Monday, January 13, 2014

"City of God" I.16-18

Chapters 16-18:

If nothing else, these chapters should help us appreciate Augustine's pastoral concerns. With issues as delicate as rape and suicide, Augustine reminds us that "in discussing it we shall not be so careful to reply to our accusers as to comfort our friends." (Chapter 16) I know my tendency is to dive into the problem of evil with a head-on attack (the shallowness of modern atheists only increases that tendency), while forgetting the people who are actually suffering in the world. We have to love how gentle Augustine is with this, since we know (either from previous exposure to Augustine or just from knowing that he's an orthodox Christian) that he will eventually take the point that all the evil which stains our soul comes from within us. Augustine's delicacy does not come from a wish to soft-peddle evil, but rather from a desire to care for those who have been hurt.

In this instance, Augustine is clear that virgins who have been raped during the sack of Rome are not guilty because of the rape, and that we should at least sympathize with those who are driven to suicide in defense of their virtue. These topics require a tenderness that I frankly lack in my day-to-day life, and that we rarely see even from the most famous of Christian leaders and thinkers. (Imagine, for instance, what a Tertullian or a Luther would say in such an instance!)

So I think if we lay out the brief versions of Augustine's arguments, we can see what he's getting at.
-Being raped is not a sin.
-Wanting to commit suicide to preserve moral purity is a circumstance that merits sympathy and care.
-Committing suicide is a sin.
-Sin itself is found in our desires, not in our bodies. 
The overall point is that we can be honest about the nature of sin, sympathize with a sinner pursuing virtue in a sinful way, and condemn the sin itself, all at the same time. (And that convoluted run-on sentence is why Augustine is Augustine and I am not.)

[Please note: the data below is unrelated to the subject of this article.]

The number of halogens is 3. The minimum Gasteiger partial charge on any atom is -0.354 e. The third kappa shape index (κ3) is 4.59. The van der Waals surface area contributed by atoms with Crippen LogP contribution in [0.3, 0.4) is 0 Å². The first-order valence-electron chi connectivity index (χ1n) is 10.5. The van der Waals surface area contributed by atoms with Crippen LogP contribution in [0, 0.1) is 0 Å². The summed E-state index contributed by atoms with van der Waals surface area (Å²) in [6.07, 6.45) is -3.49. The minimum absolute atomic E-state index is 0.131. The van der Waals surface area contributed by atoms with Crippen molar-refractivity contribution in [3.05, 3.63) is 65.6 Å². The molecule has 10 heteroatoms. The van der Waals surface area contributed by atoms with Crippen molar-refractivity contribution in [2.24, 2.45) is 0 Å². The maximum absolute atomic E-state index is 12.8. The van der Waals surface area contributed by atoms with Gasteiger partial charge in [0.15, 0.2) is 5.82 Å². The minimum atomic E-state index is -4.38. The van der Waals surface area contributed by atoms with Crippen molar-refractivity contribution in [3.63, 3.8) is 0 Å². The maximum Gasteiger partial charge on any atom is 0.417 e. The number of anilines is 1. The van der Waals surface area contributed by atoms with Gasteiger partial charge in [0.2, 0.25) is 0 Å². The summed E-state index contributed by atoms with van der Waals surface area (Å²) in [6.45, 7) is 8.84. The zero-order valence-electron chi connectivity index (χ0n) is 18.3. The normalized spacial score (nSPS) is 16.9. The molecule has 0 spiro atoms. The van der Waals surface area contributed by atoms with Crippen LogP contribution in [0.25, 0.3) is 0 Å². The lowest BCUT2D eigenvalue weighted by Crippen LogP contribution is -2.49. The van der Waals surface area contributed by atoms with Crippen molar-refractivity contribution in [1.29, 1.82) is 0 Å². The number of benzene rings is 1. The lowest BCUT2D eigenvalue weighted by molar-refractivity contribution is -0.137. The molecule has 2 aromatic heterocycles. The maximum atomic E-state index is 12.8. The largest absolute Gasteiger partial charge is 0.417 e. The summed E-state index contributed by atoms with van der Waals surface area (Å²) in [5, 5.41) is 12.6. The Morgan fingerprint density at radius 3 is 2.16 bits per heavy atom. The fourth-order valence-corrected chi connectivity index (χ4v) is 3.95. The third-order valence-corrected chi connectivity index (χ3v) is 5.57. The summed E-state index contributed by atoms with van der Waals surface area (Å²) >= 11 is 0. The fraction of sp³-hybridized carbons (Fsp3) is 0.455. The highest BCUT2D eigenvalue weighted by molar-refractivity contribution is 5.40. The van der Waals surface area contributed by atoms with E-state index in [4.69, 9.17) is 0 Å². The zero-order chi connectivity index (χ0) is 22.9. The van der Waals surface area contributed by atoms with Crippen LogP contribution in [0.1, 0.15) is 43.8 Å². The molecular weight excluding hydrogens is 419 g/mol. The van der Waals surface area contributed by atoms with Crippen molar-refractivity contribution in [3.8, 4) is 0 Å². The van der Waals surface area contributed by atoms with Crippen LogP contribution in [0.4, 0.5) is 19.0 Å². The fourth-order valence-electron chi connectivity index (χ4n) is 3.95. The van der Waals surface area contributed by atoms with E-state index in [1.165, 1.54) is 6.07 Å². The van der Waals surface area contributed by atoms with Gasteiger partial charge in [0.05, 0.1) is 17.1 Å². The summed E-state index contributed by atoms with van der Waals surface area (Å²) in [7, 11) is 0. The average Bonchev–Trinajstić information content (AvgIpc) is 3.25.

In being honest about the nature of sin, we need to remember that it is found in the inclination of our souls as expressed through our will. "Suppose a virgin violates the oath she has sworn to God, and goes to meet her seducer with the intention of yielding to him, shall we say that as she goes she is possessed even of bodily sanctity, when already she has lost and destroyed the sanctity of soul which sanctifies the body?" Or, in a more abstract example, imagine Eve was struck by lightening just as she was reaching for the forbidden fruit--wouldn't we all agree that the fall had occurred even though no fruit had been eaten?
This is not to say that the body is irrelevant (again, Augustine is no Gnostic); but it is to say that what happens to the body is not ultimate. Instead, we must look at how we use our bodies and trace those actions back to our souls. It is not a sin to be hit by a car--a traffic accident is no indication that we have become more depraved. But it is a sin to step into traffic with the intention of ending our own lives. Both are actions we do with our bodies, but the virtue or vice of each action is determined by the intent with which we take it.

Again, I think that Augustine's application of these points is pastoral rather than apologetic. He's equipping Christians to think carefully about the nature of sin, even as we care for those who are suffering from it (whether their own or someone else's). In light of his previous charge not to be negligent in condemning sin, this passage is critical in tempering our thoughts and words and in keeping us from a rigid fundamentalism that would ignore the necessary subtleties that come from living in a complex world.

With that said, he's opening the door to something much more offensive to the world than the condemnations of things we can all agree on. Presumably everyone (Christian, pagan, atheist, etc) can agree that women who have been raped are not guilty of evil, and that evil has been done to them. The rapist is guilty, the victim is not. That's the easy and unoffensive bit. But when Augustine says that purity "belongs to the soul" and that "not even when the body is violated is it lost," he's setting up the Christian doctrine of indwelling sin. We are not guilty when something awful happens to us, but we are darn sure guilty when we do something awful. Again, pastorally this is not the place to have that discussion, but we can see it being set up for the future.

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